On January 7, 2015, the Florida State Court of Appeals for the Fourth District ruled that Florida citizens only have a “minimal” expectation of privacy in their social media accounts, even if the accounts are set to their maximum privacy settings. Although the underlying case pertained to a personal injury lawsuit, the ruling of the Florida Court affects all forms of civil and criminal litigation throughout the State, and may also impact invasion of privacy claims asserted against media defendants.
Social Media Accounts at Issue
The lawsuit involved a personal injury claim filed by a customer of Target Corporation (“Target”), who alleged that she slipped and fell in one of Target’s stores. The plaintiff claimed that she suffered serious and permanent injuries and sued Target for lost earnings and diminution of her ability to enjoy life. In conducting research related to the case, Target’s counsel viewed the plaintiff’s Facebook account, and although her privacy settings blocked the attorney’s ability to view her pictures, he was able to discern that she had posted over 1,200 pictures following her injuries. Target served discovery demands seeking to inspect the plaintiff’s Facebook page. The plaintiff objected to the production request, arguing that because the privacy settings of her Facebook page prevented the general public from having access to her account, the Florida State Constitution protected her account from being subject to inspection by Target.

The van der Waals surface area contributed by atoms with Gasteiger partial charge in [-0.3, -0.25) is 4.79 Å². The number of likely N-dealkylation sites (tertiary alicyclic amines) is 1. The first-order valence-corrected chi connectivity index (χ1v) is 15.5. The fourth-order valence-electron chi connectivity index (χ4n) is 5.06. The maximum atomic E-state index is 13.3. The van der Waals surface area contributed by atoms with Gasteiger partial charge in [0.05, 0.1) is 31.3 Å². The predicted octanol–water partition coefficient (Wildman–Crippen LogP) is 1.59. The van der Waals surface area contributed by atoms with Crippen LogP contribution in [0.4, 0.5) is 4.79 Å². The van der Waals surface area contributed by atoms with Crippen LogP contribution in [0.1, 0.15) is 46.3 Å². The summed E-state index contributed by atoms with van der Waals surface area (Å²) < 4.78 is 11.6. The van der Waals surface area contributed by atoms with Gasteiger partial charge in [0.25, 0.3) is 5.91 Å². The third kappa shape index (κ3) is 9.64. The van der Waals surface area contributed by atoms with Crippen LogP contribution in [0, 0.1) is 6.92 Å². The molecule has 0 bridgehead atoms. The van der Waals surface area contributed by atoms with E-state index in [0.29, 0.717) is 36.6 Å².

Court Rules Social Media Accounts are Discoverable
The Court rejected the plaintiff’s arguments, holding that “the photographs posted on a social networking site are neither privileged nor protected by any right of privacy, regardless of any privacy settings that the user may have established.” The Court noted that Facebook itself does not guarantee the privacy of any user’s account. Quoting a New York federal judge, the Court reasoned that because third-party “friends” of a user can access the plaintiff’s Facebook page, they have the ability to copy and recirculate any picture posted on the plaintiff’s page, thus destroying any expectation of privacy claim. Accordingly, the plaintiff was compelled to turn over photographs from her social media account.
Impact of the Ruling
In reaching its decision, the Florida Court stated that photographs posted on social media accounts “are the equivalent of a ‘day in the life’ slide show,” and thus offer compelling evidence in civil proceedings. The Court further noted that social media sites provide a virtual “treasure trove” of information in litigation. As a result of this ruling, parties to lawsuits in Florida will have the ability to probe a litigant’s social media accounts for information that may be useful in litigation.